In Egypt, state policy is quickly regressing into a set of oppressive policies that violate both international human rights laws and basic human rights. Amnesty International has reported that the National Security Agency (NSA) of Egypt has been eliminating peaceful dissent through enforced disappearances, torture, and abduction. The report is titled “Egypt: ‘Officially, you do not exist’ – Disappeared and tortured in the name of counter-terrorism,” and it outlines the crimes of Abdel Fattah al-Sisi’s administration. Sisi’s regime is an ally and important security partner of the United States and other European countries. Yet in the past 18 months of Sisi’s rule, a new system of human rights violations has been integrated into state policy in Egypt.
Children as well as peaceful protesters, students, and activists have mysteriously disappeared after their homes were stormed by security forces. Those detained undergo torture and other human rights violations. Many have been arrested and detained in a way that leaves them without access to their family, a lawyer, or a fair trial. The report asserts that at least 3 to 4 people per day have been seized and subjugated to an enforced disappearance. Beginning in early 2015, there has been a dramatic rise in these enforced disappearances and the numbers now stand in the tens of thousands.
The foregoing has come immediately after the overthrow of the first democratically elected leader in Egypt, Mohamed Morsi, who was the president of the Muslim Brotherhood. Morsi was deposed by Abdel-Fatah al-Sisi in July 2013; in the succeeding months, hundreds of officials and leaders of the Muslim Brotherhood as well as followers of the overthrown President Mohamed Morsi have disappeared and been thrown behind bars without a trial. Some have even been sentenced to death. The victims were often questioned about Mohamed Morsi, the Muslim Brotherhood, and their political opinions. Detainees were also questioned about religious beliefs and other affiliation with government protests. The NSA officers forced the detainees to “confess” to misconduct and many were forced to incriminate others. Notably, activists and supporters of a secular state have also been targeted. The end goal is to scare dissenters into silence. Over 41,000 people have gone missing in the first two years of President Sisi’s governance.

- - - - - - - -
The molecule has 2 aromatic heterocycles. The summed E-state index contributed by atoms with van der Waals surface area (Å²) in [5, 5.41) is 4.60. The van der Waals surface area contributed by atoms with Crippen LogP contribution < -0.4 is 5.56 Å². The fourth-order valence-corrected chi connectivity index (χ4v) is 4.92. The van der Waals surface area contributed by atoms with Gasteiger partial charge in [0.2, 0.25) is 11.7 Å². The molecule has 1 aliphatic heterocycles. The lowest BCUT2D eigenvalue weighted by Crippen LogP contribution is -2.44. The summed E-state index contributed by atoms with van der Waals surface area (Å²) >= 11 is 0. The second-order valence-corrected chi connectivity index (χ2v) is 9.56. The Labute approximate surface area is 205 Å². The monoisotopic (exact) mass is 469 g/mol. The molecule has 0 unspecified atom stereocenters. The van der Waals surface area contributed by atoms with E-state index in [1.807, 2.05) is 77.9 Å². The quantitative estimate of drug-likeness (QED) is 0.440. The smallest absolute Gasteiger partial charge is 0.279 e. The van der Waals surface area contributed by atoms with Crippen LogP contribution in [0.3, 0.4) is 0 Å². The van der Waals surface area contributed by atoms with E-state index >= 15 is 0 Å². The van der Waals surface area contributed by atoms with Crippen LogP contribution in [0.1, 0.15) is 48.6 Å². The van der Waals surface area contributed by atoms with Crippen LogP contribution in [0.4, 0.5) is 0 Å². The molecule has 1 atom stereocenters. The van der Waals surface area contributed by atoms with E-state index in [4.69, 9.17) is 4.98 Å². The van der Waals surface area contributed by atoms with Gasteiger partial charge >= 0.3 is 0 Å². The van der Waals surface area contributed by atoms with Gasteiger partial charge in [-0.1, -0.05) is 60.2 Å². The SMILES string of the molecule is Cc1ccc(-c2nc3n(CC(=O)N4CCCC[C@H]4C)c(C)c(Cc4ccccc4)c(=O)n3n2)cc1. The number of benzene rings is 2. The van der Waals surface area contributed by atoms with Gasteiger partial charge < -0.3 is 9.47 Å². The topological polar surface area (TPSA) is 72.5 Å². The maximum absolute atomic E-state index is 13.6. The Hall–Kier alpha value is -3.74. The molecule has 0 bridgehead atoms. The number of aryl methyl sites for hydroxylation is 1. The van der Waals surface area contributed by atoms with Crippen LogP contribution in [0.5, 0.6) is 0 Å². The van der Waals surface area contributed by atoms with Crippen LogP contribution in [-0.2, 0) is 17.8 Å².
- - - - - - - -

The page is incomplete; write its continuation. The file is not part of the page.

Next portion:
Since March 2015, the numbers have surged due to the selection of Major-General Magdy Abd el-Ghaffar as Minister of Interior. Since his appointment, the National Security Agency of Egypt has become the primary organization used to stifle opposition to Sisi’s regime. Specifically, the NSA under Ghaffar carries out the most severe acts of torture and other violations of human rights without judicial action. Many of those who are targeted, tortured, and detained are held in the NSA Lazoughly office in Cairo, inside the Ministry of Interior headquarters.
Egypt is not part of the International Convention on the Protection of all Persons from Enforced Disappearance, but it is part of the Convention against Torture and Other Cruel, Inhuman or Degrading Treatment or Punishment, which outlaws the torture and treatment that has been proven by surviving detainees. Within the parameters of international law, enforced disappearances are never excused, even during wartime or an emergency, yet nothing is being done. There is a mountain of evidence that shows various forms of abuse against citizens at the hands of the government. Despite this, Egypt and its government denies any form of torture, abuse, and detainment. Even worse, the government accuses the Muslim Brotherhood and its supporters as perpetrators of propaganda. As Amnesty International explains, “Given the number, range and diversity of victims...there can be no doubt that enforced disappearances are now being used as an element of state policy in Egypt.”